Pelvic Floor and Squats
It's imperative to write about the pelvic floor (PF) since so many women with endometriosis have issues in this area. These PF problems could have contributed to the endometriosis in the first place, or they could have been caused by it, but they’re usually the same issue: Overly tight and incredibly weak muscles, leading to terrible pain, incontinence, digestive issues, or even pelvic organ prolapse.
What is a pelvic floor? It's a layer of muscles that support the pelvic organs (your bowel and uterus) and span the bottom of your pelvis. They actually stretch like a muscular trampoline from the tailbone to the pubic bone and from one sitting bone to the other sitting bone (side to side). Imagine your favorite round mixing bowl in the kitchen. Now imagine it sitting under your pelvis. This, my friends, is your pelvic floor.
I myself am no PF specialist (obviously) nor did I ever have terrible issues in my personal PF journey. What I did have was have an experience that forced me to see I was on my way to having a PF issue: When I was getting bodywork (rolfing) my rolfer told me to release my PF as I hinged forward. “I am”. “No, you’re definitely gripping it”. We went on like this for a while until she truly helped me see I was tensing my PF without even realizing it. Once I finally relaxed it I felt a wave of tension leave my body... yet she had to convince me I was tensing it in the first place!
Have you had that before? Maybe with your shoulders? Someone tells you your shoulders look tense and you have no idea you were gripping them up to your ears? Oh, maybe that was me too, but maybe you catch what I’m throwing :)
The Problem with Kegals (as in, consider stopping them)
What compounds this problem so often is that when women have been diagnosed with “weak” PFs they’re told to do kegals. In yoga it’s mula banda. Some sex therapists call it vaginal weight lifting. Basically the consensus is: flex this muscle to strengthen it. The problem is that if the PF has been subconsciously “flexed” for so long that it's tight, brittle, and terribly underused. It often needs to be released instead of flexed.
Like your shoulders, your pelvic floor is incredibly hard wired to react to stress. It too will tense when stressed or under pressure — which can be anything from driving in traffic to rushing to finish your chores, from giving a presentation to a thousand people to being chronically annoyed with your spouse. Stress is stress, no matter what form, and your PF (and body) will respond.
It can also be chronically tight from a biomechanic viewpoint. If you're glutes and legs aren't strong enough to hold you upright you're body can think it's a perpetual state of almost falling over. This means to counterbalance the muscles that aren't there, your body tightens this muscle in the center of your body to help make sure you're balanced. This too will lead to PF disorders.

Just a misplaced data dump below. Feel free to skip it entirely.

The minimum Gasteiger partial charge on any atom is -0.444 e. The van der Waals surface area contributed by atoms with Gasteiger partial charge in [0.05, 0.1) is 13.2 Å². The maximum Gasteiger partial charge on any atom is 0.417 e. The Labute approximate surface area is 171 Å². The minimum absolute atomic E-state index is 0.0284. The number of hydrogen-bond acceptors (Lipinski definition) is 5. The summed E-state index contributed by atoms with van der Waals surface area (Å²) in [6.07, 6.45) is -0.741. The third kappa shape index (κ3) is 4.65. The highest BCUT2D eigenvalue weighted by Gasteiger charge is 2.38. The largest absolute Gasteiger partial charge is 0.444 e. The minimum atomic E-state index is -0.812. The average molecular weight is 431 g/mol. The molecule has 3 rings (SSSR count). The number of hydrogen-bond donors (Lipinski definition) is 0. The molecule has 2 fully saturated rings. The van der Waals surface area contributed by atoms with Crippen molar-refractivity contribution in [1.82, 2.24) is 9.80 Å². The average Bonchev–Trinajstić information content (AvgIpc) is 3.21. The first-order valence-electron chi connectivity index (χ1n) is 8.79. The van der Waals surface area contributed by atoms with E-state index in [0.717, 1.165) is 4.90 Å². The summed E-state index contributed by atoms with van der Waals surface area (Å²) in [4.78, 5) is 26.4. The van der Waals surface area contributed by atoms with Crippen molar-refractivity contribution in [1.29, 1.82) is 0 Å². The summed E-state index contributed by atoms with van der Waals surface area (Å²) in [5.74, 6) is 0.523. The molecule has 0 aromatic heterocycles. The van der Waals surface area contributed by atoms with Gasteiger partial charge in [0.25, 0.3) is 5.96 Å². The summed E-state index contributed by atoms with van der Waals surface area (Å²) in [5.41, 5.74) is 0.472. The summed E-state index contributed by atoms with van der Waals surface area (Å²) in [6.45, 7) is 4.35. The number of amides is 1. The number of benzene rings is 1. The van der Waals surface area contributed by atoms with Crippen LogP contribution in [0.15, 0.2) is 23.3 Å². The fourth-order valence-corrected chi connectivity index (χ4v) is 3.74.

That's why there's a two pronged approach to help your pelvic floor. First, relax the iron grip. Next, work on strengthening it, as well as the muscles your body needs to keep you standing strong.
The best solution for relaxation I ever found was in the form of visualization. Like the psoas, it’s hard to release the PF unless you imagine it happening. Isa Harrera, author of Ending Female Pelvic Pain (she has a male book too if you know any men with PF issues) has a few awesome visualizations to try:
1) Red Roses Red Roses
Lay on your back with your knees bent, feet on the floor, and take some deep breaths. Now imagine your pua nani (flower, in Hawaiian ;) is a rose, plumeria, or anything else you like to imagine opening. With each breath imagine the rose opening, slowly coming into bloom with each petal that opens. Here's a video to help ;)
2) Dead Bug Release
Lay on your back in “dead bug” pose. As you breath, imagine your sits bones spreading wide. Feel your PV relax.
3) Stomach relax
Lie face down on your stomach and place your left hand on your left sit bone. As you breathe in, lightly "pull" the left sit bone away from the right. Feel and imagine your pelvic floor muscles dropping outward, relaxing and releasing. Hold this release for five seconds and repeat for five breaths. Now try it with the right hand on the right sit bone. Which side gives you the better pelvic floor muscle release?
As you get better at feeling this relax the tension in your PF, start to do it in other positions. While you stand. While you drive. Maybe even while you yell at your kids for spilling paint on the floor. See, with some practice you can learn to release this tension anywhere!
So we’ve begun to relax the iron grip, but how to strengthen without doing another kegal? Squats.
A few years ago, biomechanist Katy Bowman blew up the pelvic floor world when gave a warning to the kegal zealots who advocate kegals create a strong PF: